Dorado, Puerto Rico-LASEK has certainly gained some proponents over the last couple of years. These surgeons claim that the procedure is less painful and offers quicker visual recovery than PRK and spares tissue and avoids flap complications associated with LASIK.
Others disagree, claiming LASEK is an extremely challenging procedure that may contribute to a high incidence of haze, according to Louis D. "Skip" Nichamin, MD. He spoke about LASEK and the epi-LASIK procedures during the Current Concepts in Ophthalmology meeting held here, sponsored by Johns Hopkins University School of Medicine and Ophthalmology Times.
LASEK, which is a hybrid procedure of LASIK and PRK, involves the manual creation of an epithelial flap using alcohol to loosen the epithelium. With this surface technique, one lifts only the epithelium and ablates Bowman's membrane, thus the biomechanics of the cornea remain stable, explained Dr. Nichamin, medical director of the Laurel Eye Clinic, Brookville, PA.
In 2002 in the Journal of Cataract and Refractive Surgery, Thomas V. Claringbold, MD, Clare, MI, published a study of more than 200 myopic eyes that he treated with LASEK and followed for 12 months. He concluded that LASEK for myopia was as good as or better than LASIK in terms of refractive and visual results. In fact, there was no loss of best spectacle-corrected visual acuity and no serious complications, Dr. Claringbold reported.
Discussing another viewpoint, Maria R. Chalita, MD, Cleveland, outlined the results of a retrospective study published in 2003 of one surgeon who performed 20 LASEK procedures. The experienced refractive surgeon found the creation of the epithelial flap to be challenging, contributing possibly to a high incidence of haze.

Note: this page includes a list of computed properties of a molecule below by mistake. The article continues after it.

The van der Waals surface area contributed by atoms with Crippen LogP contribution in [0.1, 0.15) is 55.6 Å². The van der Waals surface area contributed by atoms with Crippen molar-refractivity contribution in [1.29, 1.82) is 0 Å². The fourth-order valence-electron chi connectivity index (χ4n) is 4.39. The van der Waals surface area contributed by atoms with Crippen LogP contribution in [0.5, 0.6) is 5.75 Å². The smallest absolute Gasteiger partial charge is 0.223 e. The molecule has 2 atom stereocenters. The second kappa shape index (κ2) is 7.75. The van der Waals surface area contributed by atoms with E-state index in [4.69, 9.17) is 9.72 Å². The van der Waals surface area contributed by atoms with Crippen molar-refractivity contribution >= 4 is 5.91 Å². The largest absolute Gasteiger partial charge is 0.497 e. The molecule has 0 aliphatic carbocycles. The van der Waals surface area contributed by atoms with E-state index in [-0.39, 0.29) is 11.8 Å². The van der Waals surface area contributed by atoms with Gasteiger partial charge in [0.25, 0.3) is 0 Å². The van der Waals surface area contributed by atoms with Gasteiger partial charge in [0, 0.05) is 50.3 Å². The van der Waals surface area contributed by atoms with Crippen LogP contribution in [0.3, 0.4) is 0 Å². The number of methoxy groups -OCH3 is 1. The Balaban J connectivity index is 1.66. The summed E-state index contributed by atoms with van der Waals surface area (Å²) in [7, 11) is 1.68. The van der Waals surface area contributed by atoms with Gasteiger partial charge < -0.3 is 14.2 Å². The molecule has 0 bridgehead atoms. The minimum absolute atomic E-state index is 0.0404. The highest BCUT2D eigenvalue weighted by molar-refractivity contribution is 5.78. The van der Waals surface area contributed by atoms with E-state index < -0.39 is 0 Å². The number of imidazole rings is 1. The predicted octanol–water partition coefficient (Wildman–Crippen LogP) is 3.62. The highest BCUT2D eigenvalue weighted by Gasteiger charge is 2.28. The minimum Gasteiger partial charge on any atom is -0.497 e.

"If you look carefully at the literature, it shows almost a 50-50 split, for those in favor of LASEK and those who aren't," Dr. Nichamin noted. "So the jury is still out on LASEK, whether it is mostly a marketing tool or a real substantive improvement."
Epi-LASIK: an alternative Epi-LASIK may potentially be "the best of all of these worlds," noted Dr. Nichamin, who described the procedure using a unique microkeratome and noted its potential advantages.
Epi-LASIK is a novel approach for surface ablation, developed by Ioannis G. Pallikaris, MD, PhD, professor and chairman of the department of ophthalmology, University of Crete, Greece. It differs from LASEK by the mechanical separation of the epithelium using a subepithelial separating device, which does not require the use of alcohol. The Centurion SES Microkeratome (Norwood Abbey, Ltd.) produces a gutterless flap with a combination blade/cartridge component and a bar applanator, Dr. Nichamin said.
"This device is not cutting a flap but rather bluntly dissecting the epithelium off of Bowman's membrane," he said. "The leading edge is a blunt, plastic-like material that insinuates itself down against Bowman's membrane and brings up the complete epithelial flap."
The main advantage of this approach is the ability to preserve the architecture of the epithelium. Dr. Nichamin noted that histopathologic study shows no blebbing of the basal epithelial cells, and under magnification, the flap appears quite viable.
The microkeratome head, which is long and flat, is being modified currently to hinge upward, so the surgeon working on the left eye will not have to come over the nasal bridge, he said.
Dr. Nichamin, who has experience with the device in the laboratory, noted that the device is small and lightweight and when activated offers only a fraction of the vacuum compared with other microkeratomes.
In a video of the procedure, Dr. Nichamin pointed out how easily the blunt edge of the device found the proper plane to dissect. The epithelial flap was "gossamer thin" and could be manipulated with irrigation.